Date Approved

3-2013

Date Posted

4-4-2014

Degree Type

Open Access Thesis

Degree Name

Master of Arts (MA)

Department

History and Philosophy

Abstract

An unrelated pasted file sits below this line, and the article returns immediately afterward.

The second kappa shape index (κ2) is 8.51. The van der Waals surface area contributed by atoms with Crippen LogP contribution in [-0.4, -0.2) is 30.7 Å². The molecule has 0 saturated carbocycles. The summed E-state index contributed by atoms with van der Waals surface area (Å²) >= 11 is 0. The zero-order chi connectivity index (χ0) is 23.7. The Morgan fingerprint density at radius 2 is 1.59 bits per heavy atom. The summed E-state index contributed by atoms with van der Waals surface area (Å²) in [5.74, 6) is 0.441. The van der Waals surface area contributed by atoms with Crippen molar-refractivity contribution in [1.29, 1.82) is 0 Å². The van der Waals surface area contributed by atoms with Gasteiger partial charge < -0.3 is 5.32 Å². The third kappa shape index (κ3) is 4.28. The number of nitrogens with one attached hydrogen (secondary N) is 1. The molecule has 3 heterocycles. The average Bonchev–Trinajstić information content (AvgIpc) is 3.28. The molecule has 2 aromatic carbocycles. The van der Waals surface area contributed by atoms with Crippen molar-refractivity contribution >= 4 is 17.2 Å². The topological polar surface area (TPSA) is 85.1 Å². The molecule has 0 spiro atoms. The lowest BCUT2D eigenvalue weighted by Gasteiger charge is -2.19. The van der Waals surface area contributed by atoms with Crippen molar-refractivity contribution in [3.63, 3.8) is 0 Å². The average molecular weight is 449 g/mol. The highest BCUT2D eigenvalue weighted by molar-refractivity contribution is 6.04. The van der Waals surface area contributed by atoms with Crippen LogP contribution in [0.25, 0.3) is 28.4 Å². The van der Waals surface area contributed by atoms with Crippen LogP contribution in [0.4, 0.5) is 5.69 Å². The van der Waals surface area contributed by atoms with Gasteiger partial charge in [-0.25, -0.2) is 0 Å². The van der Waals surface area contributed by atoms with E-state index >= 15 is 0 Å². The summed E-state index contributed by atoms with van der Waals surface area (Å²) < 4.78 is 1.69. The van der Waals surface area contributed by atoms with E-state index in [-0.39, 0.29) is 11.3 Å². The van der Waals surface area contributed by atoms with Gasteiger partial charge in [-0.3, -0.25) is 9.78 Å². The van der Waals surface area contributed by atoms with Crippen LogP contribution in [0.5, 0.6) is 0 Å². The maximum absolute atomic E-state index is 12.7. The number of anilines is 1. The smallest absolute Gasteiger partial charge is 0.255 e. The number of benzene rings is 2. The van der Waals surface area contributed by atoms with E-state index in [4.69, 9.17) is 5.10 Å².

This study examines the Igbo women of Southeastern Nigeria from the eve of colonial intrusion to the imposition of colonialism, the Women’s War of 1929, and its aftermath. By placing the Women’s War into the context of the stripping away of inherent rights guaranteed them by matriarchy following the imposition of patriarchy upon the society, this study provides a new explanation of the women’s involvement and lack of male participation in the war. Under traditional matriarchal umbrellas, through their networks and social groups and by the banding together of all women, the Igbo Women’s War of 1929 was the beginning of the struggle for the re-gaining of women’s rights in Southeastern Nigeria. Through the examination of primary sources, current historiography, and the voices of the women themselves, this study demonstrates the women’s reasons for rising up, what they lost with the imposition of patriarchy, and what they stood to gain.

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